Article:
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Recessed meter box!?

Discussion in 'Building' started by rt18, 9 Aug 2007.

  1. rt18

    9 Aug 2007
    Thanks Received:
    United Kingdom
    I'm moving soon but my next house doesn't have a gas supply, which I can't live without, so I've decided to get gas installed. The National Grid however, will install anything but a recessed meter box on your house! Of course, I want a recessed meter box because it's going in the alleyway down the side of the house and it needs to use the least space.

    SO, I have to install this myself, and the closest I've ever come to knocking out bricks is with my LEGO kit as a child. :p I have a fair intuition about structures, and suspect that if I simply take a lump hammer and chisel to the outside of my house I should expect nasty things to happen. I obviously need to extract a rectangle of brickwork from the outer wall to sit this meter box in, pushing it in up to the inner wall.

    So, my questions are:
    1) Is this simple to do??
    2) Will I need to worry about supporting the bricks above the box to prevent them from dropping, ie do I need a miniature lintel?
    3) Do I need to somehow insert a damp proof membrane to prevent water ingestion into the cavity?
    4) Are there any obvious things I need to look out for? Like cavity wall insulation spilling out, or the National Grid telling me I've done an awful job and refusing to install the gas line?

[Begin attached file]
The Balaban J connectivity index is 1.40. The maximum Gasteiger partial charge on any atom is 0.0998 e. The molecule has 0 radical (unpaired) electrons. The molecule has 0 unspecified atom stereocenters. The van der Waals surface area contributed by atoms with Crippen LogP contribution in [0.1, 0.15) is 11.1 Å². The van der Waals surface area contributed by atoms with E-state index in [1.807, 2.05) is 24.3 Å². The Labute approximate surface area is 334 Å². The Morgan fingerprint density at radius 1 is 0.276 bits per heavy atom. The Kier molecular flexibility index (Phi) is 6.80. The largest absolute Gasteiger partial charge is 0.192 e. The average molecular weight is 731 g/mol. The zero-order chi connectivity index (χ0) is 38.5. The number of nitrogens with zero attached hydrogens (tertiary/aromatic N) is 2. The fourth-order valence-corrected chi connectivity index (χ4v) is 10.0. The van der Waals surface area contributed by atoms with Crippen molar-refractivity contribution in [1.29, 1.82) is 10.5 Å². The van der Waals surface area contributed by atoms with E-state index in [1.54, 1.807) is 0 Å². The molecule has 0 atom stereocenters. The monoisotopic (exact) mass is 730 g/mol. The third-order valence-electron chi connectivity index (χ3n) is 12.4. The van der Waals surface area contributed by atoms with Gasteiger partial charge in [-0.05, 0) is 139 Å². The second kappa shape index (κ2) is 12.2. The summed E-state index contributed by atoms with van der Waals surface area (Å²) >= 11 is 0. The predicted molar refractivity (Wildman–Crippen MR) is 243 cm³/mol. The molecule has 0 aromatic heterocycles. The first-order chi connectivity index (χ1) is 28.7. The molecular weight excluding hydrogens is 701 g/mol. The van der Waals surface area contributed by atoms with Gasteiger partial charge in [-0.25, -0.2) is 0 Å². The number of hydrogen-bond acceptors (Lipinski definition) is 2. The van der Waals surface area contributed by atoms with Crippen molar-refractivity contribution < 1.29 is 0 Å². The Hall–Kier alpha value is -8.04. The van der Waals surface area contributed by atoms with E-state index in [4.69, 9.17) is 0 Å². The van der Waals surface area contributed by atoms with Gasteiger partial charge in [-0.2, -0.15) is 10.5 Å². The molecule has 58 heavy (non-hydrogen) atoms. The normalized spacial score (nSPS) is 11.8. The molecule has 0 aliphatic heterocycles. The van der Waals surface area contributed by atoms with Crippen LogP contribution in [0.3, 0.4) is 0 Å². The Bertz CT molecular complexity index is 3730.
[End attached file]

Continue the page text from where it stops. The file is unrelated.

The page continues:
I do home DIY projects all the time, and not to a bad spec' if I say so myself, including dry-lining of my bedrooms, but never anything 'structural' like knocking bricks out of my house.

    Any advice most appreciated :)

    Thanks, Richard.
  2. noseall

    2 Feb 2006
    Thanks Received:
    United Kingdom
    because the opening will be only two bricks wide there will be little to worry about regards lintelling. a simple angle steel lintel will suffice.

    regarding insulation; we have installed these boxes in walls and they do take up some of the cavity space, so normal thicknesses of insulation cannot be achieved. it's a case of, do what you can with what you've got!

    don't worry too much about a cavity tray.

    as for removing the bricks; try and take out a piece of brickwork whereby the perp's line up pretty well, as this will make the job a lot simpler. the meter box does have a lip so there will be coverage of the cut edge of bricks.

    there are certain parameters laid out by transco regarding location of meter boxes and these details are available when applying for a gas main alteration. transco will not be too fussed about building reg's though, just their reg's.

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